The World Health Organization is still researching the true effects of Greenhouse Gases (GHG), fluorocarbons and the like. "Inadequate information on exposure and the baseline rate of health effects is a significant problem. Some regions lack air pollution monitoring networks to sufficiently measure ambient air pollutant concentrations, which hinder determination of exposure." (Bell et al.) Many countries do not want to be forthright in regard to their true pollution output. "Political barriers and the cost of obtaining information can impair research." (Bell et al.) Additional problems are derived because many substances outlawed continue to be used "Stockpiled, recycled and illegally traded CFCs, together with those remaining in refrigeration and fire-fighting equipment, will be sources of leaks and emissions for many years. EC regulations require precautionary measures to prevent leaks of ozone depleting substances and to promote recovery after use in industrial processes, although not in manufactured products." (Air Quality Facts and Figures)

In cities around the world, the pollutants come from a combination of sources. In a city like Los Angeles for example, the combination consists of the combination of automobile emissions and industry. "Of course, it was economic and population growth that for the most part created the air pollution problem in Los Angeles in the first place. By 1940, Los Angeles County's population had grown almost 200% to about 3 million people when compared to a population of about 1*million in 1920. More significantly, the number of automobiles registered in the county grew from approximately 900,000 in 1930 to 1.2 million in 1940. By 1950 the population of Los Angeles County had reached 5.4 million and the total number of automobiles was 2 million. This growth in population and in the number of automobiles was coincided by the increasing industrialization of the Los Angeles basin. Economic expansion brought pollution-creating industries such as petroleum refining and steel manufacturing into the area. (Gonzalez)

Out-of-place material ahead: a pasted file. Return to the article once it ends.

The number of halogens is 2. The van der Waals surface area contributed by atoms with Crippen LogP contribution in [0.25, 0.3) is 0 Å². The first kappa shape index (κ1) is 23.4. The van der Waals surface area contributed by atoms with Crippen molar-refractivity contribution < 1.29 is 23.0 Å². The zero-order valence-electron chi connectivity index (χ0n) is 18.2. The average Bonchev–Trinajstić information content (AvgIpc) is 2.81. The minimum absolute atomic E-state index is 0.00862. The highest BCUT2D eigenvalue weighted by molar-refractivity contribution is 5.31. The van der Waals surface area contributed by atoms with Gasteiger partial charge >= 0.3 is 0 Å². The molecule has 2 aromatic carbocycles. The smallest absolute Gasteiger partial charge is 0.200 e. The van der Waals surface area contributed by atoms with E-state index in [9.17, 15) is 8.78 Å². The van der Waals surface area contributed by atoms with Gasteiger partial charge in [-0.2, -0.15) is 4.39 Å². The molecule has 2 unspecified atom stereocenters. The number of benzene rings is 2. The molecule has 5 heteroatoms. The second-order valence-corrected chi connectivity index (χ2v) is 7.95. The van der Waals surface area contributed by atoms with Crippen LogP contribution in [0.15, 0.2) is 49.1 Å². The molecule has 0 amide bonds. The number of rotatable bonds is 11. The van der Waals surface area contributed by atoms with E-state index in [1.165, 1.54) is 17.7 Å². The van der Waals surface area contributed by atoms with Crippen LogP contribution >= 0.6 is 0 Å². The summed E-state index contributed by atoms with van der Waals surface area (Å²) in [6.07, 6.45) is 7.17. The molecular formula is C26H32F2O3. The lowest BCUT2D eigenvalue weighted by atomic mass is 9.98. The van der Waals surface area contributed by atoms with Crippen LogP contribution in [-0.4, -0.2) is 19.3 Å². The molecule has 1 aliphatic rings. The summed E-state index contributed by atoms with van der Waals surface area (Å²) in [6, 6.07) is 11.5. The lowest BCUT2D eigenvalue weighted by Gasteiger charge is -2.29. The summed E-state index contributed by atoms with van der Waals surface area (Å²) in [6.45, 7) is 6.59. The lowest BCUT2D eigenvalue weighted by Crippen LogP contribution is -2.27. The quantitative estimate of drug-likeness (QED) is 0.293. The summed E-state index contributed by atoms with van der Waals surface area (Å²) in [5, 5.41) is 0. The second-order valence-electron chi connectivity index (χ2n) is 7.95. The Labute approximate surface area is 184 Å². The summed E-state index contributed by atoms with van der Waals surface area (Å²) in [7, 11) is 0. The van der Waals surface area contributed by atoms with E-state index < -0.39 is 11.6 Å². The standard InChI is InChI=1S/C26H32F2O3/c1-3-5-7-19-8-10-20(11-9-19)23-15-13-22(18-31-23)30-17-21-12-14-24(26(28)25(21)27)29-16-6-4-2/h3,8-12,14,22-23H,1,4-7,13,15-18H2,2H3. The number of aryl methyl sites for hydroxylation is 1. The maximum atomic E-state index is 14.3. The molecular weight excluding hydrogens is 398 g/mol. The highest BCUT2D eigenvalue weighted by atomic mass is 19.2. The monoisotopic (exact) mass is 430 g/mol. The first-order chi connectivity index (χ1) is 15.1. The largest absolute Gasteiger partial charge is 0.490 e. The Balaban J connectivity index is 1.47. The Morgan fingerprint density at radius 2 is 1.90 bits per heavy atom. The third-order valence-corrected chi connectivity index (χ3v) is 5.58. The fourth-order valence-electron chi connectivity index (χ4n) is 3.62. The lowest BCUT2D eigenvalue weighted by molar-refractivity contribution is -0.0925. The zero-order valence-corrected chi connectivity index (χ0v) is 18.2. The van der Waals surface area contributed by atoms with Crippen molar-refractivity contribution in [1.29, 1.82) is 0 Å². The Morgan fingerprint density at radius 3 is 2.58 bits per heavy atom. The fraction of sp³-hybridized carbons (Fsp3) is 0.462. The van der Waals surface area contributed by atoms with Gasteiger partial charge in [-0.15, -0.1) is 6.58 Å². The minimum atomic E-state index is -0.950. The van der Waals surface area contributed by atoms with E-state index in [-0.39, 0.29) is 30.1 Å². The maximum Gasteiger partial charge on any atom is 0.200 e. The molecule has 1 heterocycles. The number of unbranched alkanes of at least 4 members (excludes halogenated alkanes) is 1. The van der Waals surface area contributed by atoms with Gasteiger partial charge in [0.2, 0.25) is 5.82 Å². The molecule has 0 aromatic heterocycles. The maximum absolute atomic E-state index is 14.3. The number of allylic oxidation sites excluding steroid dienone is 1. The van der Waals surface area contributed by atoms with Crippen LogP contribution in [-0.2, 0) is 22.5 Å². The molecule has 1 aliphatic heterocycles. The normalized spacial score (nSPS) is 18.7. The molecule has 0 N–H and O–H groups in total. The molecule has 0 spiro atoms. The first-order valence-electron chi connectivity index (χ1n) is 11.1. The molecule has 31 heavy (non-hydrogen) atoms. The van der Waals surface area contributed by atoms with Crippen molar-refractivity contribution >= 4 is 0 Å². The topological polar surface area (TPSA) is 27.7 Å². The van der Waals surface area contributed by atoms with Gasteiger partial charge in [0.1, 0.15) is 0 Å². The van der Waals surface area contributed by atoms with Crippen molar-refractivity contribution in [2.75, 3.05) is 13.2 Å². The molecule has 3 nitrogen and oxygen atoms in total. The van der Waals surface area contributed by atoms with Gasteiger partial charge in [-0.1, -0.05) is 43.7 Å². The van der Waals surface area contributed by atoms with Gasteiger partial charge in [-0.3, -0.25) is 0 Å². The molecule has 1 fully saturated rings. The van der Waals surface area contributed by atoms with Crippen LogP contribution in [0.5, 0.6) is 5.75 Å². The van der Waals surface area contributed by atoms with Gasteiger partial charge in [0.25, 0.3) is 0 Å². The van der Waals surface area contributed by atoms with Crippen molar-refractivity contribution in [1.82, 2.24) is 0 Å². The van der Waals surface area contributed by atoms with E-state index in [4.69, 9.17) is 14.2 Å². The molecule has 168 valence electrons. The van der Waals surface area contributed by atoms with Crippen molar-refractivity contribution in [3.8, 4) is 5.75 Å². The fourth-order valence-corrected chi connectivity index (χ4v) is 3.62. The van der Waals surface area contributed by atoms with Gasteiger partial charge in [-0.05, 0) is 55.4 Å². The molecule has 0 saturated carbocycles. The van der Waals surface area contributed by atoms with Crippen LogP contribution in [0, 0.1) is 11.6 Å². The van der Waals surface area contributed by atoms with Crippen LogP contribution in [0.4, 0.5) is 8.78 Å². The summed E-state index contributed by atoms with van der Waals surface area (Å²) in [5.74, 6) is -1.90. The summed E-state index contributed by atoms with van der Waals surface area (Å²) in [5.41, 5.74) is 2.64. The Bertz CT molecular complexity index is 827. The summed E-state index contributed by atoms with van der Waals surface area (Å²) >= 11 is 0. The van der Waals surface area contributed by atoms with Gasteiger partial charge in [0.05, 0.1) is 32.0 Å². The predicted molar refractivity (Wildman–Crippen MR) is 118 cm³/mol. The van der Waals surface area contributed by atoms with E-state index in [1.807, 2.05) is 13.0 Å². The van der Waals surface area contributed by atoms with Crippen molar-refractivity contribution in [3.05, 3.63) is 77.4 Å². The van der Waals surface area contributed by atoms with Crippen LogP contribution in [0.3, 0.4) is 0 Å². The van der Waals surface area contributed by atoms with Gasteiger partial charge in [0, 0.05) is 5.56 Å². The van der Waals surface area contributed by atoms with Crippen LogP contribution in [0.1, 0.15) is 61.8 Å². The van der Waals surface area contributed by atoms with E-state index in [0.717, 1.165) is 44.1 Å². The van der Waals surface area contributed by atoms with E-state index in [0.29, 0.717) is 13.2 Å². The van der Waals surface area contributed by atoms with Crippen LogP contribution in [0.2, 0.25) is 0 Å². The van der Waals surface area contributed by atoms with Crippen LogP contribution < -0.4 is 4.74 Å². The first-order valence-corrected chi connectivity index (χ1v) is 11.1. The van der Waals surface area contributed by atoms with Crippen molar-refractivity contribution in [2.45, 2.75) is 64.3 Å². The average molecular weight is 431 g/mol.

The true measures of what would be effective in achieving the goal of pollution control and air quality control has lost its impact on the world's population. For example, acid rain has become such a normal occurrence that no longer even frightens the populace as it is discussed on the news. But acid rain is a serious consideration in regard to air pollutants. "The main pollutants responsible for acid deposition are sulphur dioxide (SO2), nitrogen oxides (NOx) and ammonia (NH3). England and Wales produce the majority of the UK's emissions. The greatest proportion of sulphur dioxide emissions comes from large combustion plants such as power stations and refineries. Nitrogen oxide emissions are predominantly from traffic, whereas over 70% of NH3 emissions arise from agricultural sources. Gasoline, oil, coal and fluorocarbons are the true problem." (Air Quality Facts and Figures)

How would we reduce the world's dependency on the fuels currently being used? However, unless alternative power sources are discovered and implemented, no legal process will be able to control the expanding nature of air pollutants. The fact that the World Health Organization and the United Nations have limited resources and/or regulatory power make it difficult, if not completely impossible, to stop a third world nation from implementing highly inefficient industries in an attempt to grow and prosper. Whole economies like that of the Soviet Union and China function completely on outdated technologies and fuel efficiencies. There is no global authority in place to tell China to stop misusing oil rations. As long as the United States continues to sell Hummers that get an unbelievable eight miles to gallon in many instances, we as a nation are in no position to regulate anything. Although as a nation, we and the other first world industrial powers will force many injustices on the developing nations. If you were to believe the Environmental Agency, the world's industrial air pollution problems are on the decline. "The number of incidents from waste management facilities was significantly lower in 2002 than it was in 2001. In 2001 there were 357 incidents, many of which were linked to the management…

Cite This Term Paper:

"Can Current Pollution Strategies Improve Air Quality" (2003, November 26) Retrieved January 18, 2017, from

"Can Current Pollution Strategies Improve Air Quality" 26 November 2003. Web.18 January. 2017. <>

"Can Current Pollution Strategies Improve Air Quality", 26 November 2003, Accessed.18 January. 2017,